- Your roof protects your home. Roof problems are among the most expensive to solve, so your inspector will evaluate every part of it, so long as it is safely accessible by the inspector. This will include your gutters and downspouts, plumbing vents, flashings, and your chimney.
- Home systems, like your electrical service and heating and air conditioning, will also be a subject of investigation. Your inspector will look for code violations, among other things, which are not uncommon in historic homes. He or she will turn on every light switch and check every outlet and report anything that’s amiss.
- Attics and basements can reveal underlying problems in your home so your inspector will look high and low. He or she can also tell you how well-insulated your home is, which will give you a better sense of how costly it will be to heat and cool. Figuring utility payments into your monthly expenses is important when budgeting for your new home purchase.
- Plumbing systems are complex and run through your entire home. A thorough home inspection will take into account your water and gas service lines, interior pipes, service caps, and other plumbing components and, again, make sure they are up to current code.
- Your home’s foundation, beams, and joists are what hold your home together. Your inspector will be able to tell you how solid your home’s overall structure is. Structural repairs are quite costly and can devastate a homeowner’s budget. You need to know if your home is going to need them.
- Our lives run on appliances. From your dishwasher to your clothes dryer, your home inspector will check all appliances to see if they are all in good working order and estimate how old they are. Appliances have a limited life span. Homebuyers should be able to anticipate when they’ll need to replace them and figure the cost into their long-term expense outlook.
- Fireplaces and wood stoves make a house more homy. But they also expose your home and family to greater risk if they’re not functioning properly. A home inspector will review how your fireplace is constructed, checking such parts as its insert, smoke chamber, damper, and flue to be sure it doesn’t represent a safety hazard.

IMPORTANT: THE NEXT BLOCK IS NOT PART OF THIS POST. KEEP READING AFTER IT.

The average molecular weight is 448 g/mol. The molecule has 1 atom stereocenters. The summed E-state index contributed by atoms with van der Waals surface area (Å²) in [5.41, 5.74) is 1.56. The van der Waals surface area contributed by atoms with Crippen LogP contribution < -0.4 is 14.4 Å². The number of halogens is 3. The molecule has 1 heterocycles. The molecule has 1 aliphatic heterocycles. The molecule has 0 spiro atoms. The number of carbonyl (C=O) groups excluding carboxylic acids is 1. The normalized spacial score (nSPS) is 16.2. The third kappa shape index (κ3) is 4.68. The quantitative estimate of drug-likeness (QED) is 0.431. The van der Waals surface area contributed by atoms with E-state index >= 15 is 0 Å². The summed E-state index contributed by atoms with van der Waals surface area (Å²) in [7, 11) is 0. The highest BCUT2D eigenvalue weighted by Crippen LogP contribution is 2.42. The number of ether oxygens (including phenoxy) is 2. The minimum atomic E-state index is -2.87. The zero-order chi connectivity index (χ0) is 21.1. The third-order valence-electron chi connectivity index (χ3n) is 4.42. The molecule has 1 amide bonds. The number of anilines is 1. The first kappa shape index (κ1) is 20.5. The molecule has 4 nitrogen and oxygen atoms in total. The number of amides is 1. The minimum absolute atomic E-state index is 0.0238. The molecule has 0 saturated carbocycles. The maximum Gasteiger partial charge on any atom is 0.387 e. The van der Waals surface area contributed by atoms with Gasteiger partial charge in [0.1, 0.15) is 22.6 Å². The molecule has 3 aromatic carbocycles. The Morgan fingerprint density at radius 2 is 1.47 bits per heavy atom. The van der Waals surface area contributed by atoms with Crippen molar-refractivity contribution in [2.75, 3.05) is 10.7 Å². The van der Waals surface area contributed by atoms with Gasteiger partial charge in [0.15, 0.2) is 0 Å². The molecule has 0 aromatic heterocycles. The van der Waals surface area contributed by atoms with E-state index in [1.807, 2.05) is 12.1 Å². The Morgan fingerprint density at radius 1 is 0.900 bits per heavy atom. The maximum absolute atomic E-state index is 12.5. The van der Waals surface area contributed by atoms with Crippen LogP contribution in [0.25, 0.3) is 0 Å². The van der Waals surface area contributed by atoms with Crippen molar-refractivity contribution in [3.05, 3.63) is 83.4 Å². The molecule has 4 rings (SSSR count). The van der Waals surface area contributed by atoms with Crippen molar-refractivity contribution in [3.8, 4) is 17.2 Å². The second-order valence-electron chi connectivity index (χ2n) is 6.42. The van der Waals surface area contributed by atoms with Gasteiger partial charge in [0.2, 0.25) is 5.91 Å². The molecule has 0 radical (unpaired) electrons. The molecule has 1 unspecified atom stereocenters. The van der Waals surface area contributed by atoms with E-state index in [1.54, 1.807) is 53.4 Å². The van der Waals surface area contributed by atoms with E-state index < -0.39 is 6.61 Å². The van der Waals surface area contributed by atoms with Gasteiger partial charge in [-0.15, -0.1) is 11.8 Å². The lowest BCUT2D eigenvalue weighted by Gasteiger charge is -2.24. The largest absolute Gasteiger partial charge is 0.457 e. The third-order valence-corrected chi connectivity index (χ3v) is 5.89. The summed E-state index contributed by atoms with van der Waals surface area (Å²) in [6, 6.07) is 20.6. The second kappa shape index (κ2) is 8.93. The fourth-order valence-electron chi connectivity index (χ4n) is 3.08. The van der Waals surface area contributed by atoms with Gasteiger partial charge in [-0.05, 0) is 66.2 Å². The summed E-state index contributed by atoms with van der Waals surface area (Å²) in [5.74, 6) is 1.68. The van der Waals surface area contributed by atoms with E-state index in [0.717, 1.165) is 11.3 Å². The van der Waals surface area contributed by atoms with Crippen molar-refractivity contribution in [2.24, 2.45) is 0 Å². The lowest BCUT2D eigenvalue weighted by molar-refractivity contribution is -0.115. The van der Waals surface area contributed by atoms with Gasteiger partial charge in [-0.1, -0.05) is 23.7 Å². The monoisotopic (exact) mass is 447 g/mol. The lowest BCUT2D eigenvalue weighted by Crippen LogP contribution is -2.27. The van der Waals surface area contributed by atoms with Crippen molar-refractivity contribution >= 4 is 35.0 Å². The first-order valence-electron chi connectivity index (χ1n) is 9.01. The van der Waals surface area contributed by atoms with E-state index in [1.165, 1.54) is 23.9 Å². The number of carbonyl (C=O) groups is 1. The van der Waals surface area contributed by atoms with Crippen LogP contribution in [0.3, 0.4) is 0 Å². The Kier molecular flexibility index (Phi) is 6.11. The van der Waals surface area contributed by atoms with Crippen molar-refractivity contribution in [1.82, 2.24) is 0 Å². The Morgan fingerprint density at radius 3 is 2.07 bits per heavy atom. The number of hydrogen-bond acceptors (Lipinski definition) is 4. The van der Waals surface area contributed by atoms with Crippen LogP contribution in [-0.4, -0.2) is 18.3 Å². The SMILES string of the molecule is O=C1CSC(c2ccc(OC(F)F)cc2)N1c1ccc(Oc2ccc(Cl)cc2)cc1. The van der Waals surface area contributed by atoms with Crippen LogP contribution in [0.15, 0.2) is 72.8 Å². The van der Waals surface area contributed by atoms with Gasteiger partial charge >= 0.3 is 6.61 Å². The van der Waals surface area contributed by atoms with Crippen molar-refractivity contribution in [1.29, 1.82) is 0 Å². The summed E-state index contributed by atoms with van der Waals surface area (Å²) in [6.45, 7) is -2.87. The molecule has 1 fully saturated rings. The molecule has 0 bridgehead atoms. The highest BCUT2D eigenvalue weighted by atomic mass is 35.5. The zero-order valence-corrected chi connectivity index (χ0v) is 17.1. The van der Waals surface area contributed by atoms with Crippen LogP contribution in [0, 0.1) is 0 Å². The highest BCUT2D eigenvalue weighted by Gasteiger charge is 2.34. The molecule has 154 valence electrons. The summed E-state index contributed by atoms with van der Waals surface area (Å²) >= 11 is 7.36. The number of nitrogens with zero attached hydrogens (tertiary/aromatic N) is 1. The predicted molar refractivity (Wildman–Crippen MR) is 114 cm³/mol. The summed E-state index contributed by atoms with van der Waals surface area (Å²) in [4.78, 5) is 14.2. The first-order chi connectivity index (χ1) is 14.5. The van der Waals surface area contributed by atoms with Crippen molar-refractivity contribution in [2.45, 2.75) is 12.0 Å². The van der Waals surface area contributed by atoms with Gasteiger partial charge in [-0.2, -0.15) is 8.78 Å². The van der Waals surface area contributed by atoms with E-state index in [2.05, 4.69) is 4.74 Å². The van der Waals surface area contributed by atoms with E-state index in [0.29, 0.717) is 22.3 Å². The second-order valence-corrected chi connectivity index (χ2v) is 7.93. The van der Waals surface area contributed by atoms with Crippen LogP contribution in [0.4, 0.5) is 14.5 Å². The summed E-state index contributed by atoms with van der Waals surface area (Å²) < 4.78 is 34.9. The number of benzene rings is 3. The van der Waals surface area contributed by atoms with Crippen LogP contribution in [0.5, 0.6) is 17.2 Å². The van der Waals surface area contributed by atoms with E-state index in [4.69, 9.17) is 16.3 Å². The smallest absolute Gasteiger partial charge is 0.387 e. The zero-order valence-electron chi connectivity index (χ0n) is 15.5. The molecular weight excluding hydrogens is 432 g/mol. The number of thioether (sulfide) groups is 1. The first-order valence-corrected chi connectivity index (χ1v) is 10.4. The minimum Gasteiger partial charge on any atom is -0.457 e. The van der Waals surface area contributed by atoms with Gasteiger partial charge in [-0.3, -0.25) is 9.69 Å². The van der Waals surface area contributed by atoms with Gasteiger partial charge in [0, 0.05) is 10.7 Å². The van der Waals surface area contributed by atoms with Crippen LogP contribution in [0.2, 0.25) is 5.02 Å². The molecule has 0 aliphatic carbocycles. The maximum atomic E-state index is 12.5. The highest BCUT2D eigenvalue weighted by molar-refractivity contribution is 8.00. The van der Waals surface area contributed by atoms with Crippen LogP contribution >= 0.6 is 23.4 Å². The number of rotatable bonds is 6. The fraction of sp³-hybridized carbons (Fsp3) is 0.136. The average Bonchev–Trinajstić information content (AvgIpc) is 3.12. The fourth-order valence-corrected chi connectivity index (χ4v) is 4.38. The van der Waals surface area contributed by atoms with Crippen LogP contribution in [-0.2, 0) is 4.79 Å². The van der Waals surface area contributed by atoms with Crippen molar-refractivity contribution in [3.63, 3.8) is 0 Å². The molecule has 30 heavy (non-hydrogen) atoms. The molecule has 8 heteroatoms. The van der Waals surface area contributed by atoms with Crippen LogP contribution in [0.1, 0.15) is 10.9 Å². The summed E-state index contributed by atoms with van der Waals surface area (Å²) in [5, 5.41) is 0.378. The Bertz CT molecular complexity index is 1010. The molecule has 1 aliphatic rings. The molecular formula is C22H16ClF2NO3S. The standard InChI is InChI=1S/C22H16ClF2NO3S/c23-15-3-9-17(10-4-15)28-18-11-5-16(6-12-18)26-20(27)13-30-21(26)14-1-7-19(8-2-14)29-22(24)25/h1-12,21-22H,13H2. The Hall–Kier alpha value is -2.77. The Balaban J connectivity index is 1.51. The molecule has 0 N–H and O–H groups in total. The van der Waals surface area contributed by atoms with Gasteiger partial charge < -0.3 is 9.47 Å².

- There are a host of sophisticated tests your inspector may order to make sure your home will not contribute to any health problems for you and your family. These include testing your drinking water and tests for mold and harmful bacteria, asbestos, radon, and lead. A lead inspection is especially important if you have young children. Lead paint laws are necessary and common, but the cost of lead abatement can run into many thousands of dollars.
How Much Does a Home Inspection Cost?
That depends on a few factors. The size of your home, how many specialized tests it may require, and your zip code will influence your total professional inspection bill. Everything is more expensive in large cities. Basic home inspections are typically priced between $300 and $600. But rather than focusing on the cost, it’s smarter to consider the value of the service. A licensed plumber may charge you $100 per hour to fix a faulty toilet. Even one small undiscovered problem can cost more to repair than having your home professionally inspected. ASHI can help you find a local, licensed inspector trained to uncover such issues and save you from having to bear expensive repairs down the road.